Any alarming rises in these numbers and Lil D’s teacher calls me, or I call him. We are discussing these things all the time, constantly tweaking his behavior plan, bouncing ideas back and forth on what could be the cause, what we can change, and mentally high fiving each other when things improve.

Then I read up on what programs they are working on, how he was acting that day and any other bits of information they provide me. It’s never enough. I always want to know more. So much more. But they do have a lot of notes to write at the end of the day, and I pick my battles. Here’s what the note said yesterday:

“Lil D mastered his ‘hand washing’ program today! He also got 18/20 correct on his ‘point to pictures in book’ program today! Go Lil D! Lil D got a 6/7 on his point to numbers program J”

This is a good note. This is, in fact a great note. The number next to self-injury is 11 and aggressions are four. A few months back, the self-injury number was in the 800s – as in more than 800 times he hit himself or hurt himself in some way during the school day.

So Who is Kismat-Wali?

I am thankful. I am grateful. Ya Allah, really I am. We are thankful for how he has stabilized after the difficulties of the past few weeks. The rest of the day is a blur between his therapist coming over and working on some life-skills programs with him (bathing himself, vacuuming and a new one we are starting – watering the plants) then taking him out for some community-based instruction while the husband and I take Amal and Hamza to school for her science fair.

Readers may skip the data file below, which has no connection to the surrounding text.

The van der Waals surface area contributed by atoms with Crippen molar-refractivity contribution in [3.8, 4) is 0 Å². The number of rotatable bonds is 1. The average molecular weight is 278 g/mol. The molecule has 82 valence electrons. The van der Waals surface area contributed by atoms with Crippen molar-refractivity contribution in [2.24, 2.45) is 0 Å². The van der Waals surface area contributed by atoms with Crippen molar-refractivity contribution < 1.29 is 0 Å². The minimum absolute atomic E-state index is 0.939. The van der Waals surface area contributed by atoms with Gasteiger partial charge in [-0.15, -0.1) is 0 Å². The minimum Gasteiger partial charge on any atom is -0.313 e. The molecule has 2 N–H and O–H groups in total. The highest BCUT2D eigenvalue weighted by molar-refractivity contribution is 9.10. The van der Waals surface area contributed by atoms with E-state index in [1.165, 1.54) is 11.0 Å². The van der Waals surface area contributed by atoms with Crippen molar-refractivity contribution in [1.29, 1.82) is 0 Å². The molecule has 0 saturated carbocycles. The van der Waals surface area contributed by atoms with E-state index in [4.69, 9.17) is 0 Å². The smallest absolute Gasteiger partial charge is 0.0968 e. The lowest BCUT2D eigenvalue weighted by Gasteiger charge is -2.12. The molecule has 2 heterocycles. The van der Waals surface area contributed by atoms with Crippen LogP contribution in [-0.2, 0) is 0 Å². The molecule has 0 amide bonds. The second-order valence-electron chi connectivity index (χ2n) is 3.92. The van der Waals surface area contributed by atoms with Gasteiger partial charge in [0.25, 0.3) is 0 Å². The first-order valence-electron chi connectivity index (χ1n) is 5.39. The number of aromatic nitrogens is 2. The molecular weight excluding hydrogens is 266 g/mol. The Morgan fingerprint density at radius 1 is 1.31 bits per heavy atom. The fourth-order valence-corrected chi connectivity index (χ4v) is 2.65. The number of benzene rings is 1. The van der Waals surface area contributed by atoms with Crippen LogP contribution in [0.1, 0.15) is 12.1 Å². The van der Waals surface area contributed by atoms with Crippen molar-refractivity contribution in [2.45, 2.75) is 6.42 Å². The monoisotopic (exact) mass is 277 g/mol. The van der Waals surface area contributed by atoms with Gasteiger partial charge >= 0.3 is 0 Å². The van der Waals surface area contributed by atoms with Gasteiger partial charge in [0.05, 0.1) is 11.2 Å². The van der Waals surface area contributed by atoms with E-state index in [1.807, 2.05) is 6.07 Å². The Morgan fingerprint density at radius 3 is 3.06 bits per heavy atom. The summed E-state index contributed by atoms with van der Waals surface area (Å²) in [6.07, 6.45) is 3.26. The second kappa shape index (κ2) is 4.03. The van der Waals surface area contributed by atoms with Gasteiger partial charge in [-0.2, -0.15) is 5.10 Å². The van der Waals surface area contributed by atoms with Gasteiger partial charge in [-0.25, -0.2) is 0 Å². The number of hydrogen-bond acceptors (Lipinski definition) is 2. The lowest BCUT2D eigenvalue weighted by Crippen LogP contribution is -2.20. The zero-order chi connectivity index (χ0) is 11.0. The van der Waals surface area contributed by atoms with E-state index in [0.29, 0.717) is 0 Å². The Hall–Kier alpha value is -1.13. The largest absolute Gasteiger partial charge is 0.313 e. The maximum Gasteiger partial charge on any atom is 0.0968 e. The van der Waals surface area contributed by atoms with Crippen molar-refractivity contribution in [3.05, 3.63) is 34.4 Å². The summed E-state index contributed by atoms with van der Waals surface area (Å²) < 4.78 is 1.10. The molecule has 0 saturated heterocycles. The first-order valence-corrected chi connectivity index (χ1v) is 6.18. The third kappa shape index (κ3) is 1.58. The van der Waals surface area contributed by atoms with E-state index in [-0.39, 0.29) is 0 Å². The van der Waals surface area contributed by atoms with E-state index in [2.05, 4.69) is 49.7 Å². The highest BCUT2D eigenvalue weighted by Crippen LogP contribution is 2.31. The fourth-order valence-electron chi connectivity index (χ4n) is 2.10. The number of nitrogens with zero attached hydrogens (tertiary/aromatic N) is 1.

We all come back together by 6 p.m. I quickly cook dinner and call the gang to eat. We all sit down together and eat. All of us. Usually Lil D eats before us. I try and make him adhere to a dinnertime routine, teaching him to be independent at meal time, and it’s easier to do this one-to-one with him. But tonight we all eat at the same time. Everyone sits in their seat, everyone feeds themselves and Lil D even says “more” after finishing his first helping. The husband and I exchange grateful looks – this is nice. This is really, really nice.

After dinner, we all enjoy some downtime, and soon my husband takes Hamza to bed. Lil D goes downstairs to spin his beads and be loud. I let him have his “stimming” time. Amal and I pray Maghreb together, after which she prepares for a social studies test. Lil D is being awfully quiet, and when I check on him, I find him in the basement asleep on the bed. I wake him up and guide him upstairs, take him to the bathroom, put a pull-up on him and tuck him in. Soon Amal goes to sleep as well.

This day has gone very well. I am grateful. My nearly 13-year-old son mastered his hand-washing program, correctly identified some pictures in a book by pointing to them (“point to ball”), correctly pointed to some numbers and didn’t have a pee accident all day. He didn’t have a meltdown today. His self-injurious behavior was very low. He said “more” Though he couldn’t come with us to Amal’s science fair, he did well with his home therapy session.

We have a home, we are clothed, we have clean water and good food, we are blessed with children, we have loved ones.

We are kismat-wali.

My nearly 13-year-old son has severe autism. His accomplishments of late are hand washing, pointing to pictures and staying dry. He has cycles of crippling OCD and self-injurious behavior. He cannot tell me how his day went. His peers are learning pre-Algebra, preparing for end-of-year exams, reading great books, playing soccer after school, overdosing on video games, hanging with their friends, giving their parents attitude. His cousin, who is two weeks younger than him, just got admission to a prestigious school for the following year and passed her exams to qualify for honors and advanced classes.

I see Lil D struggle. I pray that he learns enough to live as independently as he can when he is an adult, pray that I am always there for him, that I will live one day more than him.

We are not kismat-wali.

About Dilshad Ali